The International Dimension of Canadian Federalism

AuthorKathy L. Brock/Geoffrey Hale
 
The International Dimension of
Canadian Federalism
Traditional ideas of international relations are often based on unitary
concepts of sovereignty and single-point diplomacy. National gov-
ernments, as successors to the centralized monarchies and princely
states of previous centuries, typically manage relations with other
countries through the prism of the national interest, including but
not limited to major risks to national security and, to some extent,
national unity. e def‌inition and applications of these concepts
ref‌lect the priorities, interests, and values of senior political leaders,
their public service advisers, and major societal i nterests. Diplomatic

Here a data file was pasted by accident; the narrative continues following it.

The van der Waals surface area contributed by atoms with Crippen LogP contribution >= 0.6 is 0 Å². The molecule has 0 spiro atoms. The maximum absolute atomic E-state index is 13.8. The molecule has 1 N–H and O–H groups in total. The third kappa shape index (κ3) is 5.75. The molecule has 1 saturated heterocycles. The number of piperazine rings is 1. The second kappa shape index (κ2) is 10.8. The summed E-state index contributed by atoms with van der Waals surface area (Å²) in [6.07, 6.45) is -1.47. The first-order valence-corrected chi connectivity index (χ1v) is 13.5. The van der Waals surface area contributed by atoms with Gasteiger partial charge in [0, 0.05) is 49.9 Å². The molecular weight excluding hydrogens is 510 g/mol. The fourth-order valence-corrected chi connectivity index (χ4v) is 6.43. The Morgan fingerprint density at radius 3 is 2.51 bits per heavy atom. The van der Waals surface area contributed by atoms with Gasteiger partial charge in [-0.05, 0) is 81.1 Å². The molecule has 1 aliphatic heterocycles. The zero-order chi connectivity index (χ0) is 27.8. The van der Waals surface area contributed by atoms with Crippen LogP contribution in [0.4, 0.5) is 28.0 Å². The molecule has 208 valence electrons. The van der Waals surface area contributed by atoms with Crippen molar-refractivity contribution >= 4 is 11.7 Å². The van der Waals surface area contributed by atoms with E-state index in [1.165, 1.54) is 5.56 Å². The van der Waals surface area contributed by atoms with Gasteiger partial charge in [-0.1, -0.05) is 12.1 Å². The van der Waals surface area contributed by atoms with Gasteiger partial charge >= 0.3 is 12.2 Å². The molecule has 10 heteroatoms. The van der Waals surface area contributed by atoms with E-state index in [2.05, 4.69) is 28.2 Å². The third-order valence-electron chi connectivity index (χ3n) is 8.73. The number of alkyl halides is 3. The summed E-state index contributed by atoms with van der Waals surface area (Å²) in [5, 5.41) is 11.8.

and security relations are carried out through the prime minister and
senior ministers, advised and aided by a permanent sta of senior
political advisers, diplomats, and military/security professionals.
Parts of this picture have shaped Canada’s relations with Great
Britain, the United States, and other countries since it began to
emerge as a distinct entity within the British Empire in the early
twentieth century. Large elements of foreign and security policies
have been managed from the federal Prime Minister’s Oce, the
Privy Council Oce, and the Department of External Aairs (now
Global Aairs Canada).

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